Coogler is effortless in bringing the audience into Wakanda, with its complicated traditions depicted through action and character rather than leaden exposition. A hip-hop infused score from Ludwig Göransson keeps things moving at a speedy pace, with several of the more memorable character themes in Marvel history. It’s only in the final fight scene that some overly engineered CGI takes away from the potency of the action, which otherwise feels physical, violent and genuinely life-threatening – a far cry from the heartless nonsense of Justice League‘s pixel onslaught.
It’s impossible to overstate the importance of Black Panther when it comes to representation. A superhero world packed with people of colour is a stunning rebuke to the white hegemony of Hollywood, particularly in the aftermath of the #OscarsSoWhite campaign and just a year after Get Out put racial politics on the movie agenda. However, Ryan Coogler has also constructed a thrilling superhero movie that introduces its audience to a new corner of the ever-expanding Marvel Cinematic Universe.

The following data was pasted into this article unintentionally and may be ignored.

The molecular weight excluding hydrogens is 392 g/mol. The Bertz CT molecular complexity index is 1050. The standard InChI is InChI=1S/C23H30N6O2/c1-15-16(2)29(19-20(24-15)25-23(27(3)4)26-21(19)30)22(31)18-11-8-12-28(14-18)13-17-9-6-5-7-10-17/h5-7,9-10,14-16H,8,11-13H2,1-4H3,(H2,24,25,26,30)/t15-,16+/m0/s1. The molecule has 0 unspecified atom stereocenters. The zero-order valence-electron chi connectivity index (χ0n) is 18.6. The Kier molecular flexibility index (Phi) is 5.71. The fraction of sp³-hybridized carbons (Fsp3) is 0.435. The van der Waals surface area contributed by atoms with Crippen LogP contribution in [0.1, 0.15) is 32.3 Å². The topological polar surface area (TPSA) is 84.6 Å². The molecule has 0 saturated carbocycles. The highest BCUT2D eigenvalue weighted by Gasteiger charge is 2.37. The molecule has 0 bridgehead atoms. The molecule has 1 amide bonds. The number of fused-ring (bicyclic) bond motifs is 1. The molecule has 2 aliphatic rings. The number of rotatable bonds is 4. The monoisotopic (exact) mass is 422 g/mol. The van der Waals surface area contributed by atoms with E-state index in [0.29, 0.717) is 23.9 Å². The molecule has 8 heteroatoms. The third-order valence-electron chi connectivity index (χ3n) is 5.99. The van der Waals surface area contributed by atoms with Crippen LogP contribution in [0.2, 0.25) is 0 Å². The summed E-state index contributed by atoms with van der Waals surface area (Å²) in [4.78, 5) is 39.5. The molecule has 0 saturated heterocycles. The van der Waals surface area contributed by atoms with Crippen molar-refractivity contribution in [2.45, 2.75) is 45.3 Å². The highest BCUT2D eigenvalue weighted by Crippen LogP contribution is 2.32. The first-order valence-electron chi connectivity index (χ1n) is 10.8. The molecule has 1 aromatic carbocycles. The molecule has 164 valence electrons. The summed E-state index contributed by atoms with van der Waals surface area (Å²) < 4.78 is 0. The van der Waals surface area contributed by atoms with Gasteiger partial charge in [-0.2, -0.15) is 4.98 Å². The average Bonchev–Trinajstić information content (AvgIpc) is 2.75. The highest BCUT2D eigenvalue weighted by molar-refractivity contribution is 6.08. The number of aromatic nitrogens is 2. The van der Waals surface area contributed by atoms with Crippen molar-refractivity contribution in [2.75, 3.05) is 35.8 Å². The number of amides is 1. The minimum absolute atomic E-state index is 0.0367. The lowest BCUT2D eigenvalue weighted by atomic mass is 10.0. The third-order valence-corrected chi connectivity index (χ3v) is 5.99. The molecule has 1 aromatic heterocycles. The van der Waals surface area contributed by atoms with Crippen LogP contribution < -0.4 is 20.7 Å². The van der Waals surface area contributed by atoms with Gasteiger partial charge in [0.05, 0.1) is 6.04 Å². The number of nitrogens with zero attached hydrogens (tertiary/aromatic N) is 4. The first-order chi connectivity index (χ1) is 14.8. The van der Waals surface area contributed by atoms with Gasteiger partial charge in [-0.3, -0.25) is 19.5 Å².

Pop or Poop?
Ryan Coogler’s Black Panther is a towering achievement for the MCU and a bold step forward for the representation of people of colour on the big screen. Chadwick Boseman and Michael B Jordan are a stunning hero-villain combination and the nation of Wakanda opens up to reveal a uniformly excellent ensemble of characters, all of whom merit further exploration in the franchise.
There’s the odd CGI misstep but, as recent Marvel movies go, this one is up there with the best of them.
Do you agree with my review? Let me know in the comments section.